‘We must increase vegetable growing so we can feed New Zealanders now and in the future, and have a healthy population.

‘Access to new irrigation to expand vegetable, fruit, berry and nut growing needs to be maintained, as it is a win-win situation.’ 

Mike says that what New Zealand really needs is a food security policy. 

‘A move towards increased food self-sufficiency and increased domestic production will improve New Zealand’s ability to feed itself, making us less dependent on imports.  This move would also ensure that fresh fruit and vegetables are more affordable, which would have a positive impact on the health of all New Zealanders, especially those who are less well off.’

In June, the Child Poverty Action Group (CPAG) welcomed a Ministry of Health report on food insecurity:

. . .The report, which is based on 2015-16 data, found that “children in food insecure households had poorer parent-rated health status, poorer nutrition, higher rates of overweight or obesity, asthma and behavioural or developmental difficulties” while “parents of children in food insecure households reported higher rates of psychological and parenting stress, as well as poorer self-rated health status.”

“The stress and strain of being able to provide adequately for a family, while surviving on a very low-income places enormous pressure on parents, and often a well-balanced diet is sacrificed,” says Professor Ashton. . . 

One of the group’s recommendations was to increase benefit levels. That will do nothing to help food security and the purchase power of the poor if concerns about proposals which reduce food production are realised.

It’s basic economics of supply and demand. If it becomes more difficult for horticulturalists and farmers to grow fruit, vegetables and other crops, and raise cattle, deer, pigs, poultry and sheep, they will produce less food and that will lead to higher prices.


Rural round-up

January 18, 2018

Mycoplasma bovis is unlikely to go away – Keith Woodford:

It now seems likely that Mycoplasma bovis is in New Zealand to stay. Just like the rest of the world, we must learn how to live with it. We do not yet have to give up totally on hopes of eradication, but eradication is looking more and more unlikely.

The control program has suffered from incorrect information and poor communication, and there is much to be learned from that. These information flaws have affected farmer and public attitudes. In some cases, this has created additional and unnecessary stress, and unfair criticism of individuals.

However, the probability is that these flaws have not affected the success or failure of the eradication program. The chances are that Mycoplasma bovis has been here for some years, in which case eradication was always going to be impossible. . .

Plants dying as drought threatens vegetable and fruit supplies to shoppers – Pat Deavoll:

Droughts are threatening the supply of fresh fruit and vegetables on shopping shelves and storing water in dams would rectify this, says Horticulture New Zealand.

“Relying on water to fall from the sky simply isn’t enough,” said HortNZ chief executive Mike Chapman. “HortNZ believes we should be more proactive in capturing and storing that water to ensure sustainability of supply during times of drought.”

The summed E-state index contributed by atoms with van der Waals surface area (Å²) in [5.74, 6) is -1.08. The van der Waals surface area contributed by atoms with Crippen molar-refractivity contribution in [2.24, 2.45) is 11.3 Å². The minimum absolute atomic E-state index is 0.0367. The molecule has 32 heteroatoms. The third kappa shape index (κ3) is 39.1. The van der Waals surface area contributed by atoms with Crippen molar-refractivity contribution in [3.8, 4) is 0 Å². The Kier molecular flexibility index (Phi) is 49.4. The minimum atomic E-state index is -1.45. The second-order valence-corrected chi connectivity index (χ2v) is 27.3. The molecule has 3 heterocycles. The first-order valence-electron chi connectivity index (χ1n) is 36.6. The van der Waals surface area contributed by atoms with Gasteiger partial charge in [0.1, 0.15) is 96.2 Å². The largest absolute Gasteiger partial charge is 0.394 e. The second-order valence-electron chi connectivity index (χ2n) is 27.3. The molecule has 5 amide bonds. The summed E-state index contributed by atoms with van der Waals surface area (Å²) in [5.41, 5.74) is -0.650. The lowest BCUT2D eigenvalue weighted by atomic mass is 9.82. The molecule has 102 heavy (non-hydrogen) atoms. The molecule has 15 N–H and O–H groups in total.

Chapman said the dry conditions of early summer were putting fruit and vegetable growers under pressure to the point where some of them were having to make decisions about which plants and trees they would plant or harvest. . . 

Kiwi-born Nasa scientist for CSST – Pam Jones:

An award-winning Nasa scientist has been appointed director of research for the Centre for Space Science Technology (CSST).

The appointment of Delwyn Moller was announced yesterday.

Dr Moller was born and raised in the Waikato, studied at the University of Auckland and went on to design and implement technology for Nasa space missions. She will be moving to Central Otago from Los Angeles with her husband and two children.

CSST chief executive Steve Cotter said Dr Moller’s contribution would be invaluable to CSST and to New Zealand as a whole. . . 

Ask a farmer, we don’t hate you – Pete Fitzherbert:

It must be so easy for the average New Zealander to just start again at the end of one year and begin another – make some resolutions, forget about them within the week, and then if you are feeling a little overweight just go down to the food court at the local mall and problem solved, because compared to the fatty at the smorgasbord you are an athlete!

It’s fair to say it is not as easy for your average farmer. Our seasons roll over without ever having a definitive start or finish.

So, what kind of New Year resolutions or hopes could we have? The best we can do sometimes is hope for the best, plan for the worst and the rest of the time play it as it lays.

Maybe we could hope the next year brings the chance to take off a couple of those public holidays.

Maybe hope for a totally average year in every way, or hope that we can farm, just farm, to the best the season presents us with without the public scrutiny that has begun to develop around agriculture.